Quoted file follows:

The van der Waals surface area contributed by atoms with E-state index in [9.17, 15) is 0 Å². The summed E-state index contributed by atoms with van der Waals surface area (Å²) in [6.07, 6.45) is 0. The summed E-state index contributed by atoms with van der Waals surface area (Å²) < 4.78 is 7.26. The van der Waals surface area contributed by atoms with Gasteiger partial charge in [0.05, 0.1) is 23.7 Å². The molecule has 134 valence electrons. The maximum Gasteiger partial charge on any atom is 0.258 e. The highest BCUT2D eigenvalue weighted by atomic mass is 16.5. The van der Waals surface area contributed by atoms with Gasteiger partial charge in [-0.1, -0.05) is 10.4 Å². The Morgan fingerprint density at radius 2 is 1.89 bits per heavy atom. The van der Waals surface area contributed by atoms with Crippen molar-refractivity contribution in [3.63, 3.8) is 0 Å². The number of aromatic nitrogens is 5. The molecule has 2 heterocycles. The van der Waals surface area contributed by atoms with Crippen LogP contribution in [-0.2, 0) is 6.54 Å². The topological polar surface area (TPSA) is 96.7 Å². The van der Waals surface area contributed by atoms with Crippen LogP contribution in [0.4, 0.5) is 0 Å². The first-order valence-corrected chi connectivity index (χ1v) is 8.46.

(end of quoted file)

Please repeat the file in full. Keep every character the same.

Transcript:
The van der Waals surface area contributed by atoms with E-state index in [9.17, 15) is 0 Å². The summed E-state index contributed by atoms with van der Waals surface area (Å²) in [6.07, 6.45) is 0. The summed E-state index contributed by atoms with van der Waals surface area (Å²) < 4.78 is 7.26. The van der Waals surface area contributed by atoms with Gasteiger partial charge in [0.05, 0.1) is 23.7 Å². The molecule has 134 valence electrons. The maximum Gasteiger partial charge on any atom is 0.258 e. The highest BCUT2D eigenvalue weighted by atomic mass is 16.5. The van der Waals surface area contributed by atoms with Gasteiger partial charge in [-0.1, -0.05) is 10.4 Å². The Morgan fingerprint density at radius 2 is 1.89 bits per heavy atom. The van der Waals surface area contributed by atoms with Crippen molar-refractivity contribution in [3.63, 3.8) is 0 Å². The number of aromatic nitrogens is 5. The molecule has 2 heterocycles. The van der Waals surface area contributed by atoms with Crippen LogP contribution in [-0.2, 0) is 6.54 Å². The topological polar surface area (TPSA) is 96.7 Å². The van der Waals surface area contributed by atoms with Crippen LogP contribution in [0.4, 0.5) is 0 Å². The first-order valence-corrected chi connectivity index (χ1v) is 8.46.